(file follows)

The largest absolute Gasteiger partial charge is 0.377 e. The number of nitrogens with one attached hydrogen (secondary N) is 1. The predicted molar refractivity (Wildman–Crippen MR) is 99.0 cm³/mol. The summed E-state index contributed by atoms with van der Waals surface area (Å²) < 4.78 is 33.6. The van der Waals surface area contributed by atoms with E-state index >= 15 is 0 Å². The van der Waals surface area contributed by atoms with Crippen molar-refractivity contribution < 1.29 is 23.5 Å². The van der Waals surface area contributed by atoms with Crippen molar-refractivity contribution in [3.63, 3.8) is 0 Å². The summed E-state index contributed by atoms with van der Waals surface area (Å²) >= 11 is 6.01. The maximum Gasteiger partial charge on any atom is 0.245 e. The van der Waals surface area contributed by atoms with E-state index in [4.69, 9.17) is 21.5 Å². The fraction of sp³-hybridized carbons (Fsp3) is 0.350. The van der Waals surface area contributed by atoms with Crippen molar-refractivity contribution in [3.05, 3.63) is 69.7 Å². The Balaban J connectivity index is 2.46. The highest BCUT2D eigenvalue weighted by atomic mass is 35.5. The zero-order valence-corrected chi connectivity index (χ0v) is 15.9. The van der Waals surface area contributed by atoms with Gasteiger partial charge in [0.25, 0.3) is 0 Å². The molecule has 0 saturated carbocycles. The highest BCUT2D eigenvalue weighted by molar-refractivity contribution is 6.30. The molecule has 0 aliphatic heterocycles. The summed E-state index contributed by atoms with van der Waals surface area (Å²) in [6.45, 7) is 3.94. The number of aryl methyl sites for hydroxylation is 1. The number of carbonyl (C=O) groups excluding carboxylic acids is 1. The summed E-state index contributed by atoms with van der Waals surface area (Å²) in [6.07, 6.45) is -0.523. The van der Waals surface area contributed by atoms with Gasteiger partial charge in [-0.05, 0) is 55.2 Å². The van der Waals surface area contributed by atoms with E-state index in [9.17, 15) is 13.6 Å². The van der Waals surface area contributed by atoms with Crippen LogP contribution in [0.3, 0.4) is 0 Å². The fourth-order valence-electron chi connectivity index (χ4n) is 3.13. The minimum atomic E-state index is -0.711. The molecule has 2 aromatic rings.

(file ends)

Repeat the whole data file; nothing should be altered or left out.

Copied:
The largest absolute Gasteiger partial charge is 0.377 e. The number of nitrogens with one attached hydrogen (secondary N) is 1. The predicted molar refractivity (Wildman–Crippen MR) is 99.0 cm³/mol. The summed E-state index contributed by atoms with van der Waals surface area (Å²) < 4.78 is 33.6. The van der Waals surface area contributed by atoms with E-state index >= 15 is 0 Å². The van der Waals surface area contributed by atoms with Crippen molar-refractivity contribution < 1.29 is 23.5 Å². The van der Waals surface area contributed by atoms with Crippen molar-refractivity contribution in [3.63, 3.8) is 0 Å². The summed E-state index contributed by atoms with van der Waals surface area (Å²) >= 11 is 6.01. The maximum Gasteiger partial charge on any atom is 0.245 e. The van der Waals surface area contributed by atoms with E-state index in [4.69, 9.17) is 21.5 Å². The fraction of sp³-hybridized carbons (Fsp3) is 0.350. The van der Waals surface area contributed by atoms with Crippen molar-refractivity contribution in [3.05, 3.63) is 69.7 Å². The Balaban J connectivity index is 2.46. The highest BCUT2D eigenvalue weighted by atomic mass is 35.5. The zero-order valence-corrected chi connectivity index (χ0v) is 15.9. The van der Waals surface area contributed by atoms with Gasteiger partial charge in [0.25, 0.3) is 0 Å². The molecule has 0 saturated carbocycles. The highest BCUT2D eigenvalue weighted by molar-refractivity contribution is 6.30. The molecule has 0 aliphatic heterocycles. The summed E-state index contributed by atoms with van der Waals surface area (Å²) in [6.45, 7) is 3.94. The number of aryl methyl sites for hydroxylation is 1. The number of carbonyl (C=O) groups excluding carboxylic acids is 1. The summed E-state index contributed by atoms with van der Waals surface area (Å²) in [6.07, 6.45) is -0.523. The van der Waals surface area contributed by atoms with Gasteiger partial charge in [-0.05, 0) is 55.2 Å². The van der Waals surface area contributed by atoms with E-state index in [9.17, 15) is 13.6 Å². The van der Waals surface area contributed by atoms with Crippen LogP contribution in [0.3, 0.4) is 0 Å². The fourth-order valence-electron chi connectivity index (χ4n) is 3.13. The minimum atomic E-state index is -0.711. The molecule has 2 aromatic rings.